What pessimists may say about top Canadian bank stocks

The big Canadian banks in the heart of downtown Toronto

We’ve recommended buying the five top Canadian bank stocks since the 1970s, but not everyone has agreed with that advice.

Canadian banks have gone through periodic and sometimes lengthy slumps, like any other stock group. They occasionally make costly management errors. On rare occasions, they have suffered from adverse regulatory decisions.

This is what pessimistic investors might say about top Canadian bank investments. But because these stocks have grown, paid high dividends and have generally been available at highly attractive prices, they’ve provided well-above average investment returns for decades.

Investor worry and the banks

Some investors fear the banks will lose out to “fintech” (upstart financial technologies, comparable perhaps to Uber or AirBnB). Or they wonder if the banks will get caught unawares when interest rates make their long-awaited upward move.

Our view is that the banks had a long time to prepare for the inevitable rise in interest rates, and the inevitable coming of fintech competition. In fact, they will probably wind up prospering in fintech, if not dominating it, as they did in stock brokerage, insurance and other financial areas that they have entered in the past few decades.

On the whole, investors have underestimated top Canadian bank investments for as long as I’ve been in the investment business. As a result, these stocks have often traded at attractive share prices. Because they were growing, and cheaper in many respects than other stocks, they gave conservative Canadian investors a near-ideal combination of pluses: above-average dividend yields and records; low-to-moderate ratios of per share price-to-earnings; and above-average long-term capital gains.

Look for top Canadian bank stocks with consistent dividends

One of the best ways of picking a quality stock is to look for banks that have been paying dividends for at least 5 to 10 years. Dividends are cash outlays that an unsuccessful bank could never produce. A history of dividend payments is one trait that all the best bank dividend stocks have.

Bank stock dividends are a sign of investment quality and can grow

Some good banks reinvest a major part of their profits instead of paying dividends. But failing banks hardly ever pay dividends. So if you only buy bank stocks that pay dividends, you’ll automatically stay out of almost all the market’s worst banks.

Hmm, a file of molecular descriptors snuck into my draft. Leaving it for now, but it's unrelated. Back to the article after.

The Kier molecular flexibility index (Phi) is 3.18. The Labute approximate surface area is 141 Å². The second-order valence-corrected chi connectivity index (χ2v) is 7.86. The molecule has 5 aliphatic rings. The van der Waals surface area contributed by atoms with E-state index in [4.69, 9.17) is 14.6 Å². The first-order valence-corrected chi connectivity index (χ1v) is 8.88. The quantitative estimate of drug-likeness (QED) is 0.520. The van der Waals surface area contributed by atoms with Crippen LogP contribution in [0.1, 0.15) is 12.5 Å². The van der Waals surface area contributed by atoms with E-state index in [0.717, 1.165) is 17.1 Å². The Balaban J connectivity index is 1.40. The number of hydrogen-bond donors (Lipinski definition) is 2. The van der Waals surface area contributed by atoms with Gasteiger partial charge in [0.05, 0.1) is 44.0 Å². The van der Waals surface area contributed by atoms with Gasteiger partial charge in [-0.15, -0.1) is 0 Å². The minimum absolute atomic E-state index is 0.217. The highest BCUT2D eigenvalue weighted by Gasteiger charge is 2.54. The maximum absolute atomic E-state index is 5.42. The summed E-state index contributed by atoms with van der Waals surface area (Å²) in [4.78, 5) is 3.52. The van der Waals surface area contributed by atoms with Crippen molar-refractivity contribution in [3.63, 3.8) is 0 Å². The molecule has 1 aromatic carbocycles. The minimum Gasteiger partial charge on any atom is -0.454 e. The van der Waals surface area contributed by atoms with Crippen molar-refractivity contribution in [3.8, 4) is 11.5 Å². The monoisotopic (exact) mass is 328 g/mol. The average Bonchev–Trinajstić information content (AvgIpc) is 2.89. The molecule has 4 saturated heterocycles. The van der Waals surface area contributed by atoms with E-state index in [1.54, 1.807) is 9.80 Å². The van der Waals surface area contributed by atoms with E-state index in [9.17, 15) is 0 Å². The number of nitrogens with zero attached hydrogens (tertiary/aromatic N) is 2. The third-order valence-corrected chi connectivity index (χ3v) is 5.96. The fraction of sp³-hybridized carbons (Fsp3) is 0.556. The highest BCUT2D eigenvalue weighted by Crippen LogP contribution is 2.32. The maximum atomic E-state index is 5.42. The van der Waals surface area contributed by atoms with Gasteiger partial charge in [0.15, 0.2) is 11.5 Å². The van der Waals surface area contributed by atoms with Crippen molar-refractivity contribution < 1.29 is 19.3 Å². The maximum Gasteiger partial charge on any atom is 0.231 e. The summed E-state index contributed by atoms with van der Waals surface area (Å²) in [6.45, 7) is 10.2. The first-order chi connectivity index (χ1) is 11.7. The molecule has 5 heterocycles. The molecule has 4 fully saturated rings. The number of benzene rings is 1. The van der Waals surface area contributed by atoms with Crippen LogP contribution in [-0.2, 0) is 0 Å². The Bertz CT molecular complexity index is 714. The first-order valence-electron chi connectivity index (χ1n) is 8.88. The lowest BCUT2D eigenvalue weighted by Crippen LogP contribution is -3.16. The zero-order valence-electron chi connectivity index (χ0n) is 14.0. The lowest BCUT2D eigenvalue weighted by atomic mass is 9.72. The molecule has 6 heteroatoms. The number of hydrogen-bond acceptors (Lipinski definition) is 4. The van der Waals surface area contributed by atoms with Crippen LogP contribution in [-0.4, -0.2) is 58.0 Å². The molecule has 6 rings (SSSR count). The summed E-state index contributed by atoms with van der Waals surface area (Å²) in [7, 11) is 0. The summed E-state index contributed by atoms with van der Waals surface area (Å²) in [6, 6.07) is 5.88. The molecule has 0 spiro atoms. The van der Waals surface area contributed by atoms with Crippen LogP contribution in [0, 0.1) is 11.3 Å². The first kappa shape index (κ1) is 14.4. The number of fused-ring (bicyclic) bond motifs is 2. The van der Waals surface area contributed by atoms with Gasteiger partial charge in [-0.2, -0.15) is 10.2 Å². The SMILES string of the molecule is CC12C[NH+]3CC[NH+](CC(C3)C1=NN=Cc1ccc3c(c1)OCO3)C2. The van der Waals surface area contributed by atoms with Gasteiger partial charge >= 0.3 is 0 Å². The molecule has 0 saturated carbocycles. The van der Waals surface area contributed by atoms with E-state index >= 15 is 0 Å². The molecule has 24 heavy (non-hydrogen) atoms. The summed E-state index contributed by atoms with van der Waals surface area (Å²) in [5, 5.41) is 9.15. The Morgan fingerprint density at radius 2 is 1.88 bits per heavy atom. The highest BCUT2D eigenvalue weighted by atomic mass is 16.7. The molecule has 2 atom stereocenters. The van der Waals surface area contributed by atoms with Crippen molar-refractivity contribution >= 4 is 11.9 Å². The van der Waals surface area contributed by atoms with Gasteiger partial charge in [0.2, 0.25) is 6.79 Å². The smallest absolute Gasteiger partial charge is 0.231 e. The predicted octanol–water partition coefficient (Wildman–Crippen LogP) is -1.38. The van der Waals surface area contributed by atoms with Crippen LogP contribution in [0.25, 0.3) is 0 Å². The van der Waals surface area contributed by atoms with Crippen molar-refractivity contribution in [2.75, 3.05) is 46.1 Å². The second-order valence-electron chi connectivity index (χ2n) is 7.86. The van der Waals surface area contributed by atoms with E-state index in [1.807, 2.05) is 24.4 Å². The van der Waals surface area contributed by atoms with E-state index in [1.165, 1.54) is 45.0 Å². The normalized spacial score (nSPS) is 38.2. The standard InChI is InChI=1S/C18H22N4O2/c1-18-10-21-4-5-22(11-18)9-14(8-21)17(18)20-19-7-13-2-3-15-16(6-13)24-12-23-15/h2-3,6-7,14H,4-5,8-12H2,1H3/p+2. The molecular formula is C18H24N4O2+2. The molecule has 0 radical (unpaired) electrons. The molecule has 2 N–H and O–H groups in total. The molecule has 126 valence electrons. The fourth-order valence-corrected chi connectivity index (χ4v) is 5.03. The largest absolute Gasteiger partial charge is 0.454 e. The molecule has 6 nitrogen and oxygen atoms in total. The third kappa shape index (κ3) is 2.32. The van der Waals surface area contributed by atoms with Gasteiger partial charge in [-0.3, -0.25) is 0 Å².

Banks like to ratchet their dividends upward—hold them steady in a bad year, raise them in a good one. That also provides a hedge against inflation.

For a true measure of stability, focus on banks that have maintained or raised their dividends during economic and stock market downturns. These banks leave themselves enough room to handle periods of earnings volatility. By continually rewarding investors, and retaining enough cash to finance their businesses, they provide an attractive mix of safety, income and growth. Top Canadian bank stocks are well known for their financial stability in the face of economic downturns.

Bank of Nova Scotia is a top Canadian bank stock

Bank of Nova Scotia is Canada’s third-largest bank.

Timely acquisitions have played a large role in Bank of Nova Scotia’s growth. One of its most prominent acquisitions was ING Direct, a specialist in no-fee banking services.

Scotiabank is a top pick for anyone who asks which Canadian bank is best to invest in because it continues to expand in regions like Latin America, South America and Asia. There’s still room for the bank to expand further throughout Latin America and Asia, especially as their growing middle classes look for stable deposit and consumer-lending services.

Hang on to your Canadian bank stocks

We’ve long recommended that most Canadian investors should own two or more of the Big Five Canadian bank stocks: Bank of Nova Scotia, Bank of Montreal, CIBC, TD Bank and Royal Bank. That’s mainly because of their importance to Canada’s economy.

Banks remain key lower-risk investments for a portfolio. As well, the big five Canadian bank stocks all have long histories of annual dividend increases.

We believe Canadian bank stocks are still well positioned to weather downturns in the Canadian economy, contrary to pessimistic forecasts on the banks’ prospects from some in the business media. They trade at attractive multiples to earnings and continue to raise their dividends.

Are you pessimistic when it comes to top Canadian bank investments? Share your opinion and experience with us in the comments.

 Pat McKeough has been one of Canada’s most respected investment advisors for over three decades. He is the founder and senior editor of TSI Network and the founder of Successful Investor Wealth Management. He is also the author of several acclaimed investment books. This article has been republished on the Hub with permission. You can also find it as it appeared on TSINetwork here


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